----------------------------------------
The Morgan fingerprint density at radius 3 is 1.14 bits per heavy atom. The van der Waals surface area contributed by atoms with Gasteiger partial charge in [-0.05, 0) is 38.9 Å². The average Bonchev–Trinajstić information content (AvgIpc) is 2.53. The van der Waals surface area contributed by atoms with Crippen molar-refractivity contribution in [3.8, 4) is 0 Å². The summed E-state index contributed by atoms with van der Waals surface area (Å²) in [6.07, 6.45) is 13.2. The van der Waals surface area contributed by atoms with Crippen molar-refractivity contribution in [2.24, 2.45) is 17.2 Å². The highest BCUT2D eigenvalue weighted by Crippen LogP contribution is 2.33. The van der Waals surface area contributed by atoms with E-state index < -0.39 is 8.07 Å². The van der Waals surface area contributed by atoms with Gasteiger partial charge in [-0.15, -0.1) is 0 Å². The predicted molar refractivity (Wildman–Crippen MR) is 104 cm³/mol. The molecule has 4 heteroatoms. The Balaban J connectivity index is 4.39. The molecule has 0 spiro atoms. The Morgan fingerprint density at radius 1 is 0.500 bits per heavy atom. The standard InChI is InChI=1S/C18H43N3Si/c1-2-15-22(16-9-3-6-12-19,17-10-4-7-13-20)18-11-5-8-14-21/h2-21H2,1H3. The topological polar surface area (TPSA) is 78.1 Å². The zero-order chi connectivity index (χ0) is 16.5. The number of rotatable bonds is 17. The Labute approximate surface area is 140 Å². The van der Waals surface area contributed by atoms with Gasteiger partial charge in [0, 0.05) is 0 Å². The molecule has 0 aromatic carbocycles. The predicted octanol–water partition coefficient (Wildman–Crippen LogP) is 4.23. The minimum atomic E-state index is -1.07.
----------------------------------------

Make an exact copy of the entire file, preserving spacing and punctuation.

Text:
The Morgan fingerprint density at radius 3 is 1.14 bits per heavy atom. The van der Waals surface area contributed by atoms with Gasteiger partial charge in [-0.05, 0) is 38.9 Å². The average Bonchev–Trinajstić information content (AvgIpc) is 2.53. The van der Waals surface area contributed by atoms with Crippen molar-refractivity contribution in [3.8, 4) is 0 Å². The summed E-state index contributed by atoms with van der Waals surface area (Å²) in [6.07, 6.45) is 13.2. The van der Waals surface area contributed by atoms with Crippen molar-refractivity contribution in [2.24, 2.45) is 17.2 Å². The highest BCUT2D eigenvalue weighted by Crippen LogP contribution is 2.33. The van der Waals surface area contributed by atoms with E-state index < -0.39 is 8.07 Å². The van der Waals surface area contributed by atoms with Gasteiger partial charge in [-0.15, -0.1) is 0 Å². The predicted molar refractivity (Wildman–Crippen MR) is 104 cm³/mol. The molecule has 4 heteroatoms. The Balaban J connectivity index is 4.39. The molecule has 0 spiro atoms. The Morgan fingerprint density at radius 1 is 0.500 bits per heavy atom. The standard InChI is InChI=1S/C18H43N3Si/c1-2-15-22(16-9-3-6-12-19,17-10-4-7-13-20)18-11-5-8-14-21/h2-21H2,1H3. The topological polar surface area (TPSA) is 78.1 Å². The zero-order chi connectivity index (χ0) is 16.5. The number of rotatable bonds is 17. The Labute approximate surface area is 140 Å². The van der Waals surface area contributed by atoms with Gasteiger partial charge in [0, 0.05) is 0 Å². The molecule has 0 aromatic carbocycles. The predicted octanol–water partition coefficient (Wildman–Crippen LogP) is 4.23. The minimum atomic E-state index is -1.07.